James Maliszewski’s post at Grognardia had me thinking. Maliszewski posits, very correctly I think, that one reason D&D rose so high in popularity in the early 80’s was because:
…. D&D appeared during that brief period when interest in both fantasy and interactive entertainments was on the rise but before home computers were both cheap and powerful enough to satisfy these interests. Consequently, the hobby swelled with many people who were became involved in it only because there was no viable alternative yet available. Tabletop roleplaying was the best thing on offer at the time. The advent of games like Wizardry peeled a lot of people away from the hobby and, I suspect, provided a better form of entertainment for many others who might have picked up gaming as a second best choice in a world that had not yet invented something they would have actually preferred.I think he struck on a real truth there. Our hobby has an intrinsic weakness: All the action happens in our heads. Rules have to be learned to put everyone’s brain on roughly the same frequency, so to speak. Every character, every action, must be created inside our heads and then – laboriously, for some – communicated to another person. When we take actions that must be resolved using the game system, calculations and references are often needed. Playing a tabletop RPG is brain-work.
Contrast this to the immediacy of a modern CRPG, with its flashy and sometimes downright stunning visuals (like the one above!), a world that’s been pre-imagined for you, all the character stats and math pre-done, and all you have to do to enjoy it is push some buttons. How are we tabletop gamers to compete?
By not competing on the same grounds, if you ask me. But first let me say what I think the real strength of the hobby is: All the action happens in our heads. ‘Hey, didn’t you just say that was tabletop gaming’s big weakness?!’ I did. So how does it become a strength? When you follow the strong suits created by this manner of play. We’ll never compete with CRPGs in terms of immediate entertainment value, specially in terms of visuals and sound, or the way they sweep the rules under the rug so you can just go ahead and play. But we can compete in terms of:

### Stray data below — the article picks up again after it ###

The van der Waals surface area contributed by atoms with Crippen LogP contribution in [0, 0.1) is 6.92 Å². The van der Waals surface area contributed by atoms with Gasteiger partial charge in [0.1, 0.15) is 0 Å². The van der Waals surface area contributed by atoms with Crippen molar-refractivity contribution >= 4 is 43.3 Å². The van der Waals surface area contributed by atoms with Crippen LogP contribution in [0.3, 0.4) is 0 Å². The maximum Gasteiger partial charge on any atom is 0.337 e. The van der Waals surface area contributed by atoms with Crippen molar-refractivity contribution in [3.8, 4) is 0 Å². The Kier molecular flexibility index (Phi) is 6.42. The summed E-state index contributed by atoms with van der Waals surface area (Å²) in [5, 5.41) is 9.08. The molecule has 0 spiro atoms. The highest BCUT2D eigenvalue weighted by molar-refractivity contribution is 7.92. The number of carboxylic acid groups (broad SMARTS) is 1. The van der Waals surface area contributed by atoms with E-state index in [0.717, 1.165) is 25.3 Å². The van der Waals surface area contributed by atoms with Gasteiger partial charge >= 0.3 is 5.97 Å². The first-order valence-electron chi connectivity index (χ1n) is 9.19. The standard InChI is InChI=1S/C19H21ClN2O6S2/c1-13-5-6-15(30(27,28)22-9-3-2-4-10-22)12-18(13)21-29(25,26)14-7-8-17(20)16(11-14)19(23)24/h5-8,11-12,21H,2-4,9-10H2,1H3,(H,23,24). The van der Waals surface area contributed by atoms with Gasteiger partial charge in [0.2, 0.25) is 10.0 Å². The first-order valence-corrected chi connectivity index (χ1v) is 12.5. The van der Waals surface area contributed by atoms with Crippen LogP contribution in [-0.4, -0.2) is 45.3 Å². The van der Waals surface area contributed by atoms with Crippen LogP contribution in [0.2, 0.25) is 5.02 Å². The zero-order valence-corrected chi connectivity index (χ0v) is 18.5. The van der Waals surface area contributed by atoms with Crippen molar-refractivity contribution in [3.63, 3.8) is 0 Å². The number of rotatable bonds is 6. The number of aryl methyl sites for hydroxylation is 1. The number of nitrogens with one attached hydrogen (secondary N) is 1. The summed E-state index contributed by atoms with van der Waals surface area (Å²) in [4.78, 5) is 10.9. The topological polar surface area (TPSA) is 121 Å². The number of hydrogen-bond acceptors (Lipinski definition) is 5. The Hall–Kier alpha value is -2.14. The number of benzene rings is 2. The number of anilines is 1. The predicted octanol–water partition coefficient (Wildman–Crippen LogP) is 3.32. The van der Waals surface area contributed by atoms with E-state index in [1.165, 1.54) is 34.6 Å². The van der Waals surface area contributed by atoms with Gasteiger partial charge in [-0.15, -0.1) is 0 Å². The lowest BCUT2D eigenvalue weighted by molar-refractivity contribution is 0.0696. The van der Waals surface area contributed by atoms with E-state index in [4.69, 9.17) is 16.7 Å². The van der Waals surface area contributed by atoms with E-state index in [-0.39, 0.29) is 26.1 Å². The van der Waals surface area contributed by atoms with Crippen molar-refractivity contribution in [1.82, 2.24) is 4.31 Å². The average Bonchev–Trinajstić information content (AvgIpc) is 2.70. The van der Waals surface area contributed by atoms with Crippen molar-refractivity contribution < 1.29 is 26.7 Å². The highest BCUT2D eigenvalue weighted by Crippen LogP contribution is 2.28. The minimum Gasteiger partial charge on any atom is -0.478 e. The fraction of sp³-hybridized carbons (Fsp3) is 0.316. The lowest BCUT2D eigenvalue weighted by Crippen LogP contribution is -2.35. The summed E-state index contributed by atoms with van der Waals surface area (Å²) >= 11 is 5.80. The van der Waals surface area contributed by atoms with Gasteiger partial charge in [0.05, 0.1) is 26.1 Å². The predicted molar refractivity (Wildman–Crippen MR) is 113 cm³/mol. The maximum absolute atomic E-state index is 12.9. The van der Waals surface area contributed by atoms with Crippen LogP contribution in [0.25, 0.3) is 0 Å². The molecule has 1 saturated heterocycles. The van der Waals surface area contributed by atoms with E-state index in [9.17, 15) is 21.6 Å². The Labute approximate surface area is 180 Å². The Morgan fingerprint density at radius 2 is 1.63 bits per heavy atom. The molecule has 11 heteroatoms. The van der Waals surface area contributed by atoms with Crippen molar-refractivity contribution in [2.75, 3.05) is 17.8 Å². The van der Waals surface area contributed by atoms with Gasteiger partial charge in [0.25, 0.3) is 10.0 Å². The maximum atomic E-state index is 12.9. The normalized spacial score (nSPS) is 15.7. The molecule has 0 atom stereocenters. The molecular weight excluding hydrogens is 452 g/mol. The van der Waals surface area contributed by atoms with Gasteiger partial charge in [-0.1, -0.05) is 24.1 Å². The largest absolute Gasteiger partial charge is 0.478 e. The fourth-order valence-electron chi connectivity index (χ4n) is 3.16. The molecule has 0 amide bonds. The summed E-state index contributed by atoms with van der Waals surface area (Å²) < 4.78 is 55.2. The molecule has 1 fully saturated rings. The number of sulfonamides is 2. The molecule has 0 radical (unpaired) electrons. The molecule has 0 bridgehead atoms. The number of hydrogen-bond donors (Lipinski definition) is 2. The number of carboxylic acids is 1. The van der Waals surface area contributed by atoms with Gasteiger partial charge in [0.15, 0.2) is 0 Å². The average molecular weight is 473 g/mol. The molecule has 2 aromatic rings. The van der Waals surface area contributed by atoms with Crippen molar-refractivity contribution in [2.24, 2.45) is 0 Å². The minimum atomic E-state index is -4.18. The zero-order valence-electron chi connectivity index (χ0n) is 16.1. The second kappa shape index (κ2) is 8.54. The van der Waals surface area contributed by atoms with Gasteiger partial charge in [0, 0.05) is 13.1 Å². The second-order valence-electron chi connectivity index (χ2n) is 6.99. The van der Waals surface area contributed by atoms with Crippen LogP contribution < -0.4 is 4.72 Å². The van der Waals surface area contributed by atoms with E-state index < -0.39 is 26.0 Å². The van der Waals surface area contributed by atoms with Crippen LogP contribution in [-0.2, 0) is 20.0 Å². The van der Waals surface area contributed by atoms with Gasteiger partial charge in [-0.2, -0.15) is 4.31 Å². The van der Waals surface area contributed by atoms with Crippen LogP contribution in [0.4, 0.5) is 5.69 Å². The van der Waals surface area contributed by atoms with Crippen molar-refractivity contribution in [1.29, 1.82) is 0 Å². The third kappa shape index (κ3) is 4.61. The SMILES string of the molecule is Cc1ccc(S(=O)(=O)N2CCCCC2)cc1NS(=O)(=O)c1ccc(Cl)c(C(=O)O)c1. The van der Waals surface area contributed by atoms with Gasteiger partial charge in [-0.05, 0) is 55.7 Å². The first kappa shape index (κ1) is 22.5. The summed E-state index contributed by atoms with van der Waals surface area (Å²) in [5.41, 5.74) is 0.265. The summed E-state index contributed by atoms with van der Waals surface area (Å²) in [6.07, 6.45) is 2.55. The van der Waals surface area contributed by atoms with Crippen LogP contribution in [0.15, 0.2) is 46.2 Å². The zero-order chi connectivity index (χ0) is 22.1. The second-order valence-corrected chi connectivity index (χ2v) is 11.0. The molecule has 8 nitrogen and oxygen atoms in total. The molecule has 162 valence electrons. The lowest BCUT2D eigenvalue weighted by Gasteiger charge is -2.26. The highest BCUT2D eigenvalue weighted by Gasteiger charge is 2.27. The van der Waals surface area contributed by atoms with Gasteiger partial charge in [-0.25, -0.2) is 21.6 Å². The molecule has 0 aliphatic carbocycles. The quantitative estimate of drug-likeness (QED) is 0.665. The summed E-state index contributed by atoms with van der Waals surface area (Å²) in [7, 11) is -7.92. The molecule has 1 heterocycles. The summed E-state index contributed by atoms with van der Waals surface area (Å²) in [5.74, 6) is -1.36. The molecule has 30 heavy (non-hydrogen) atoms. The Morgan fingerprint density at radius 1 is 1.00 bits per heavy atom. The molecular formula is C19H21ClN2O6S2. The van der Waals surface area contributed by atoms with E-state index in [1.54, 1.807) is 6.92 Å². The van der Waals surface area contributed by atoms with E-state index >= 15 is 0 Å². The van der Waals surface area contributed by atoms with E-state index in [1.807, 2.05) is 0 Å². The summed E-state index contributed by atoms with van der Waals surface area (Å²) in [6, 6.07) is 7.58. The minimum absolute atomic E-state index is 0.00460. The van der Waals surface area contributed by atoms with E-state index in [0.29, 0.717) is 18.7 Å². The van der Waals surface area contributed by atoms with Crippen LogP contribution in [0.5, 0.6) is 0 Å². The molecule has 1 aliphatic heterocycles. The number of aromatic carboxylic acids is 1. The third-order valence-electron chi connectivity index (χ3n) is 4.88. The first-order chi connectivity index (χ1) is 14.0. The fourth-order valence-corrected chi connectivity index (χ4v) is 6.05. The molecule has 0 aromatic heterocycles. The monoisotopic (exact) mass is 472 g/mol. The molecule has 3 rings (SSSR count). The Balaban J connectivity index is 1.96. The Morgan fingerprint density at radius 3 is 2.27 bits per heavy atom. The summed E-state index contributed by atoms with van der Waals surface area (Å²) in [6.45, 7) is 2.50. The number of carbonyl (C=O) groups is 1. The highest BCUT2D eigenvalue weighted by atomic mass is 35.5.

- Flexibility: there’s nothing like a human game master and human players for richness of detail and freedom of action. In a CRPG, there are only so many ways you can interact with other characters and the game’s environment. With live players, imagination’s the only limit.
- Unpredictability: as an outgrowth of our flexibility in tabletop games, a tabletop adventure can have a stronger unpredictability element, which can make for more engaging gameplay.
- Immersion: with an inventive GM and players, a tabletop game can allow for deeper immersion in the game. There’s no limit to the number of characters you could interact with, some even created on the fly, and the world can react to any action you take, even those that surprise the GM – the computer equivalent of which would hang the program!
- Longer, More Elaborate Stories: a computer RPG will either have a finite story that will take you say 30-100 hours to play through after which it’s done, or as an MMORPG, it will have a simple framework story that leads you through the grinding routines. A tabletop RPG offers potentially infinite stories – as long as the players and GM are interested the game can keep going in new directions.